With chalk marks in place, my writing room location changed to the back of the barn and the milk house became the kitchen. I took out the calf pen, hardware cabinet and bottle feeders. Sealing the concrete floor, my talented handyman helper installed a moisture barrier, sub-floor, then laid rough-cut oak purchased from Hickory & Oak Sawmill, Decatur, Michigan.<br>The friendly owner of H&O, Steve Van Osdol, also threw in slab wood, the bark from trees trimmed before the wood is sawed into planks. I used these trimming the picture windows in my writing room. Looking from my desk I now had a close-up and personal view of the horse box stalls and pasture beyond where my ponies grazed. At times they looked through my office window wondering when I might take a break and come outside with an apple treat.<br>

    Date Published: April 13, 2012
    Date Updated: May 1, 2012
  • Bargain hunting

    I made the most of energy efficiency by building walls to the ceiling beams only, leaving the space above of about eight to ten inches for free flow of air conditioning and heat from the kitchen wood stove throughout the living quarters. <br>I paid for all materials and labor with out-of-pocket cash, never financing any part of the endeavor. The helpful Lowe's clerks always alerted me to upcoming sales on appliances, fixtures, paint and wallpaper and I planned my purchases accordingly.<br>Always stopping first in the center aisle discount and discontinued section, I found $400 Pella double-paned energy efficient windows on sale for $150, made an offer of $100 cash for all, and loaded the farm truck.<br>Another visit netted a $475 bathroom counter and cabinet, discounted to $200 because the sink was broken. I purchased a new sink for $50, made an offer on the cabinet for $100 and walked away with both. The lesson taught me to always visit Lowe's with $100 cash in my pocket and be flexible with what project I planned to work on that week.<br>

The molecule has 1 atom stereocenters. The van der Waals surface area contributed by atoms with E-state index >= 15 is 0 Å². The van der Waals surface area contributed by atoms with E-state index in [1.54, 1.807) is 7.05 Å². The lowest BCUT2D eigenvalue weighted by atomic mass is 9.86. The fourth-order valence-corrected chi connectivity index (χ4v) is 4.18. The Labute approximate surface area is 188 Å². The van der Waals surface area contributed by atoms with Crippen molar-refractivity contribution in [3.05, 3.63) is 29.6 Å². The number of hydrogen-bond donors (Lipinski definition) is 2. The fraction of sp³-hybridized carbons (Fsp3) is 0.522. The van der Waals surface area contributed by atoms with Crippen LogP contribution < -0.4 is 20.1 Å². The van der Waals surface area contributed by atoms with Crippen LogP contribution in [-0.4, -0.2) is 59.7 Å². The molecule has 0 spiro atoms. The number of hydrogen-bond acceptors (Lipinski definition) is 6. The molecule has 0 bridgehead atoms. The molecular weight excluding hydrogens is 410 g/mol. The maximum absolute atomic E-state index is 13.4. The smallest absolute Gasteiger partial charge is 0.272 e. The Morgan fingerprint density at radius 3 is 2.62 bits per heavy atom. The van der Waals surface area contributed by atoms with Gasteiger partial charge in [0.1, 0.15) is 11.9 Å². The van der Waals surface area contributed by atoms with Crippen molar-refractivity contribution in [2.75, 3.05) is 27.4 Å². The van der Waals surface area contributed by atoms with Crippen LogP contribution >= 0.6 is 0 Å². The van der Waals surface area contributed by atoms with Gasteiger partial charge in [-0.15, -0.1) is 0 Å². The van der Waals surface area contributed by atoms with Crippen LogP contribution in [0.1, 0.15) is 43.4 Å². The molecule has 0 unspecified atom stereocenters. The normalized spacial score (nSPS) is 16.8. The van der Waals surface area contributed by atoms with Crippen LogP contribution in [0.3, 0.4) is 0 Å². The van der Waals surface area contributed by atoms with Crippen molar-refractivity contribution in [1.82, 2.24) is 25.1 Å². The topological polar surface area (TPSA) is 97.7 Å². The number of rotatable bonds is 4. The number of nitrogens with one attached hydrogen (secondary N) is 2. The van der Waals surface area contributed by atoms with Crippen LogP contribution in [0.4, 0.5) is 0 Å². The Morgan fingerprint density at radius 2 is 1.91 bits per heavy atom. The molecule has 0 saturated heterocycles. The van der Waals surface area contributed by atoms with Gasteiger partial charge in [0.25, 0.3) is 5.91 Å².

Date Published: April 13, 2012
    Date Updated: May 1, 2012
  • Back to nature

    I love my barn home with its woodsy back-to-nature feel. With a floor plan on one level, rooms flowing one into another, the entire suite is spacious yet retains the cozy warmth of intimate living. <br>The rental income from the farmhouse just about covers the mortgage and my business operating in the garage put me back in the running with a strong profit margin.<br>Had it not been for the tough economic times I might not have entertained the many options sitting right there in front of me, just waiting to be unleashed. It brought to mind Plato's words that necessity is the mother of invention. True, indeed. <br>I overheard someone remark recently, "America's in recession, but I’ve decided not to participate." I’ve decided not to either. I live in a cow barn -- and I’m loving it. <br>

    Date Published: April 13, 2012
    Date Updated: May 1, 2012